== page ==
Fluorinated polymers containing functional groups can also be used as conductive films or membranes in many applications such as solid electrolytes, ion exchange membranes, etc.
Additionally, the fluorinated polymers can serve as templates for binding proteins or other molecular species while certain chemical reactions are performed thereon.
The invention is further specifically illustrated by the following examples.
An apparatus similar to the one illustrated in the FIGURE was used. The reactor consisted of a prefluorinated nickel tube 18 inches in length and having an inside diameter of one inch. It contained a prefluorinated nickel reactant vessel 71/2 inches long and 1/2 inch wide. Fluorine gas flow was measured with a Hastings-Raydist model LF-50 mass flowmeter and model F-50M transducer; oxygen and helium flows were measured with simple gas flowmeters. Needle valves were used to control all gas flows, and 1/4 inch O.D. copper tubing served as entrance and exit lines to the nickel reactor. An alumina-packed cylinder was used as an unreacted fluorine trap. To eliminate back diffusion of oxygen produced in the alumina trap as well as possible sources of air and moisture, a one inch O.D. by 6 inch tee joint was placed between the reactor and trap. Gases from the reactor were exhausted into the side of the tee joint and a flow of nitrogen (100cc/min), introduced into the top of the tee joint, was used to constantly flush the alumina trap. The bottom of the tee was connected with copper tubing to the alumina trap so that both nitrogen and the waste gases from the reactor were exhausted through the alumina trap. A standard gas bubbler was placed in the line after the alumina trap to prevent air and moisture from entering the alumina trap when the system was not in use. When the system was in use, the nitrogen also exhausted through the bubbler.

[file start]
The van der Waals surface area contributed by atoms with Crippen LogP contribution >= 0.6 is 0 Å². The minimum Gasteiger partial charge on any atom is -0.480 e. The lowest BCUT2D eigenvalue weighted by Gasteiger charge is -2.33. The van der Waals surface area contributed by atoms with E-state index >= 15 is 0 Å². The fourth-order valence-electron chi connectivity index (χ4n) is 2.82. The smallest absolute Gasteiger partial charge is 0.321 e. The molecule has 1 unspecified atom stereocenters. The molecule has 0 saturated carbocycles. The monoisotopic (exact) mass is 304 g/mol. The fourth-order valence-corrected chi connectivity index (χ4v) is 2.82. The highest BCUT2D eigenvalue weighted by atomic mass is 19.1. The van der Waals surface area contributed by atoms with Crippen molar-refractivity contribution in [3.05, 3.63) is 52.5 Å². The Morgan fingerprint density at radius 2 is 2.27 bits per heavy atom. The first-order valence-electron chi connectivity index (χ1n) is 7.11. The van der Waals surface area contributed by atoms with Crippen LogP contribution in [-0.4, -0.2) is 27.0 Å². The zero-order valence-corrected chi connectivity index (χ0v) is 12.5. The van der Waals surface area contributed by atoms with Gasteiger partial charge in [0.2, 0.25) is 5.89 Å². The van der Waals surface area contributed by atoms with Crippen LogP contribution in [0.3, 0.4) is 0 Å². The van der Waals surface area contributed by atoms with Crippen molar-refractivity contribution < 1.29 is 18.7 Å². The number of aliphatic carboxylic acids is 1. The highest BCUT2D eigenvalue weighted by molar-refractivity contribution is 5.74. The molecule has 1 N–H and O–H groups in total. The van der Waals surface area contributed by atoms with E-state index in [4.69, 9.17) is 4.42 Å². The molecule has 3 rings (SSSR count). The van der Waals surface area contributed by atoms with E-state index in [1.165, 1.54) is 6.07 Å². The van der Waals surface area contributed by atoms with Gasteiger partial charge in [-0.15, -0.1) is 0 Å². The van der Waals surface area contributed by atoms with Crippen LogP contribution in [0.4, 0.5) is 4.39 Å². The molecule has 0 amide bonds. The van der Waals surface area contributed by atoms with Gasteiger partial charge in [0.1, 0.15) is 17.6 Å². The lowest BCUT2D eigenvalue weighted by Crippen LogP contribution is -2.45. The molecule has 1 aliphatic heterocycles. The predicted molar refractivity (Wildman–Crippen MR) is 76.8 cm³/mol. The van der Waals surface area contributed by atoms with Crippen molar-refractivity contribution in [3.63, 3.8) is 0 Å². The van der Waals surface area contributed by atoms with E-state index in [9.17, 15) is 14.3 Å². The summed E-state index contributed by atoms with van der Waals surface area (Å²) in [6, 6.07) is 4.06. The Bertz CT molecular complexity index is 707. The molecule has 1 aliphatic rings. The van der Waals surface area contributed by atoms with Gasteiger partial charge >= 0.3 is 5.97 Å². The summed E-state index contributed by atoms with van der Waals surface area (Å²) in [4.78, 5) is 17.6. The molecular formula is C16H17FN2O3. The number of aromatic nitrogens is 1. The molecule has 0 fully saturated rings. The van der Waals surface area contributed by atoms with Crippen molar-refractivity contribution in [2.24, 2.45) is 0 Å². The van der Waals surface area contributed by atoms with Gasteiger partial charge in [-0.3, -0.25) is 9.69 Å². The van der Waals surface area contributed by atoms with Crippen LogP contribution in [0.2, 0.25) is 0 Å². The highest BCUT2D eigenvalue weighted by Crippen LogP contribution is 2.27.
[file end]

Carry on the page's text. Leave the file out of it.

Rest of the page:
Approximately 0.65 grams of a finely divided (under 150 mesh) copolymer of 95 mole % vinyl chloride and 5 mole % acrylic acid was placed in the nickel reactant vessel in the tubular reactor. The reactor was flushed with helium at 180cc/min. for 1 hour, after which fluorination at room temperature and atmospheric pressure was initiated. The following conditions were used:
______________________________________He(cc/min) F2 (cc/min) Time (days)______________________________________40 0.5 210 1.0 10 1.0 30 2.0 40 4.0 1______________________________________